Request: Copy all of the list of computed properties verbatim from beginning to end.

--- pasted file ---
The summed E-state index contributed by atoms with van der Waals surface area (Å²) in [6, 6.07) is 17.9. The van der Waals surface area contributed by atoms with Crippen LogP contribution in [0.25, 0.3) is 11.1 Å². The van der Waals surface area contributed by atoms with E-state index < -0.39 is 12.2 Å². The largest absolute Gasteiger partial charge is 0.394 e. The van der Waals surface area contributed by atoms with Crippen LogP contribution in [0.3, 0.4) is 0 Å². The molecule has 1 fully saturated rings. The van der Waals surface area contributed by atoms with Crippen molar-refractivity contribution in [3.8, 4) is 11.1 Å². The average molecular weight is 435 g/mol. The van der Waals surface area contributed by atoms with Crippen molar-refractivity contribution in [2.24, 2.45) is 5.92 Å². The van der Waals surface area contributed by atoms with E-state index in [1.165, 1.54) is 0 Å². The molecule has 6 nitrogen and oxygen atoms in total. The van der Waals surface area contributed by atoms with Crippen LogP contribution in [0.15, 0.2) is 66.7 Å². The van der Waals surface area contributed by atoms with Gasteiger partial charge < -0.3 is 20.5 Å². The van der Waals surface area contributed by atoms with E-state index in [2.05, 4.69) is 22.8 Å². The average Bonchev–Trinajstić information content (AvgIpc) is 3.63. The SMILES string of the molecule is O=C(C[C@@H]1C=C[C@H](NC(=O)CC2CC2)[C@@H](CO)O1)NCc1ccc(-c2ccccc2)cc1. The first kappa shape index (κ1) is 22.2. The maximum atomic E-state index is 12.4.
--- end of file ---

The summed E-state index contributed by atoms with van der Waals surface area (Å²) in [6, 6.07) is 17.9. The van der Waals surface area contributed by atoms with Crippen LogP contribution in [0.25, 0.3) is 11.1 Å². The van der Waals surface area contributed by atoms with E-state index < -0.39 is 12.2 Å². The largest absolute Gasteiger partial charge is 0.394 e. The van der Waals surface area contributed by atoms with Crippen LogP contribution in [0.3, 0.4) is 0 Å². The molecule has 1 fully saturated rings. The van der Waals surface area contributed by atoms with Crippen molar-refractivity contribution in [3.8, 4) is 11.1 Å². The average molecular weight is 435 g/mol. The van der Waals surface area contributed by atoms with Crippen molar-refractivity contribution in [2.24, 2.45) is 5.92 Å². The van der Waals surface area contributed by atoms with E-state index in [1.165, 1.54) is 0 Å². The molecule has 6 nitrogen and oxygen atoms in total. The van der Waals surface area contributed by atoms with Crippen LogP contribution in [0.15, 0.2) is 66.7 Å². The van der Waals surface area contributed by atoms with Gasteiger partial charge < -0.3 is 20.5 Å². The van der Waals surface area contributed by atoms with E-state index in [2.05, 4.69) is 22.8 Å². The average Bonchev–Trinajstić information content (AvgIpc) is 3.63. The SMILES string of the molecule is O=C(C[C@@H]1C=C[C@H](NC(=O)CC2CC2)[C@@H](CO)O1)NCc1ccc(-c2ccccc2)cc1. The first kappa shape index (κ1) is 22.2. The maximum atomic E-state index is 12.4.